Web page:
The contact free measurement of different distances and angles between the measurement arrangement and the measurement object is of interest, for example, during the process control and/or control of the colour or spectral properties during the manufacture of materials such as paper, foils, ceramic, fabric, plastic, leather, etc. which are produced on the conveyor belt. It is further of interest with measurement devices which are adapted to measure one or two dimensional coloured test charts and with spectral or colour sensors which are used for photo control or adjustment of the colour in machines which are used for the printing of material. A contactless measurement is always required when the measurement object cannot be contacted on the surface to be measured, for example, because the printing colour is still wet or because the surface is sensitive. A contactless measurement is always a technical advantage when the construction can be simplified as a result. A contactless measurement is also a great technological advantage since thereby different substrate thicknesses (for example different paper qualities) and also uneven substrates (for example textured foils) can be measured.

For measurements on printed materials (measurement objects) of different thickness it is common today to eliminate the different distances between measurement surface and the measurement arrangement caused by different thicknesses of the printed material by a relative measurement. This means the measured values are related to the signal from the base substrate at the given distance (for example, to the white of the printed paper).

Although the measurement result is thereby independent from the distance, it is however dependent on the substrate used and can no longer be directly compared to measurement values based on other substrate materials.

A very good tolerance relative to distance variations is achieved with the further above-described construction and positioning of the illumination arrangement. The distance and angle independence can however be further improved with the additional measures in accordance with the invention described in the following. Although the previously described distance and angle tolerant construction of the illumination arrangement is advantageous, since the required corrections then remain smaller, it is however not a basic requirement.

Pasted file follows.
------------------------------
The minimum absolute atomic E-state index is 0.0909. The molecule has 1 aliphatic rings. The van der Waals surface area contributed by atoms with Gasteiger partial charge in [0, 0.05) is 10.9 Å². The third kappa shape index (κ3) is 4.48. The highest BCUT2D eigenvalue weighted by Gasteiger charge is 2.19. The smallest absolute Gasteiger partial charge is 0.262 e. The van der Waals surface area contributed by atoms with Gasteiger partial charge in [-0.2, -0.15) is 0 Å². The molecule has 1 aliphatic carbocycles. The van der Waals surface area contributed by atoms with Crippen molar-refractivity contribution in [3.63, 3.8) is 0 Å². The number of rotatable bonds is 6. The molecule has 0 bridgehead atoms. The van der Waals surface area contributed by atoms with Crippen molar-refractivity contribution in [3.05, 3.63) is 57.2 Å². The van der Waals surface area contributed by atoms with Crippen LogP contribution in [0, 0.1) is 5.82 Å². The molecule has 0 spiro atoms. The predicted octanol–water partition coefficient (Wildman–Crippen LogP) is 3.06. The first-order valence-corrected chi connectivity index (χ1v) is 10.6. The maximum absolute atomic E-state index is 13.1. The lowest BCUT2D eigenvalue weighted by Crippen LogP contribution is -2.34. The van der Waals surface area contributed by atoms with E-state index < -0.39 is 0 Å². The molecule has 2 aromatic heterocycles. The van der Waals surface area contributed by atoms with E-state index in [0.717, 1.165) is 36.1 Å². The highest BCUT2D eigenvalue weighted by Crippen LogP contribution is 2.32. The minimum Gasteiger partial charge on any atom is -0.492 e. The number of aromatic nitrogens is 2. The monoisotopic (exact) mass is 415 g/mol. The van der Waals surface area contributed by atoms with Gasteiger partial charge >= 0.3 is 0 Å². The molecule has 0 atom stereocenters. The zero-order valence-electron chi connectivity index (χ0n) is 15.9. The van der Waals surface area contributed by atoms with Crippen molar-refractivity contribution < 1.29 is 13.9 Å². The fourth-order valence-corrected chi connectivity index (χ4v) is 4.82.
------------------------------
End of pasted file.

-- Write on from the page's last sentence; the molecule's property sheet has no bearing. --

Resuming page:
The most basic underlying idea of the correction measures consists in a standardization of the spectral photometer (or any other colour sensor) for different measurement object distances (heights) and angles. An additional step is therefore inserted during the production of the colour sensor, more exactly during its standardization, during which the specific properties of each sensor produced are determined, during which additional step the height and/or angle dependency of each manufactured sensor is measured.

These standardization measurements can be carried out, for example, such that a reference probe (reference measurement object), preferably a very exactly measured white tile, is measured at different distances and/or angles to the sensor and the associated measurement data are stored in sensor (absolute white calibration). This is illustrated in FIGS. 16 a to 16 d. The colour sensor is referred to by MD. The reference measurement object is referred to by WT and is positioned at different distances and angle positions relative to the colour sensor MD by way of a measurement robot illustrated here only by three adjustable supporting members R. The relative white calibration of the sensor is carried out by way of the internal white reference built into the sensor, which is illustrated in FIG. 16 a in the activated condition, which means inserted into the measurement beam path and is referred to by BR. This internal white reference consists in the present spectrophotometer of the described brightness reference arrangement.

Concretely, the absolute white calibration of the sensor during the manufacture is not only carried out exactly at standard height and standard angle, but according to the invention for a set of different heights and angles, whereby a total data set of calibration data results, which each typically consists of a white value for each colour or each spectral region (in the simplest case a one dimensional vector). The calibration data set is stored in association to the underlying distance and angle data, preferably in the sensor or its control.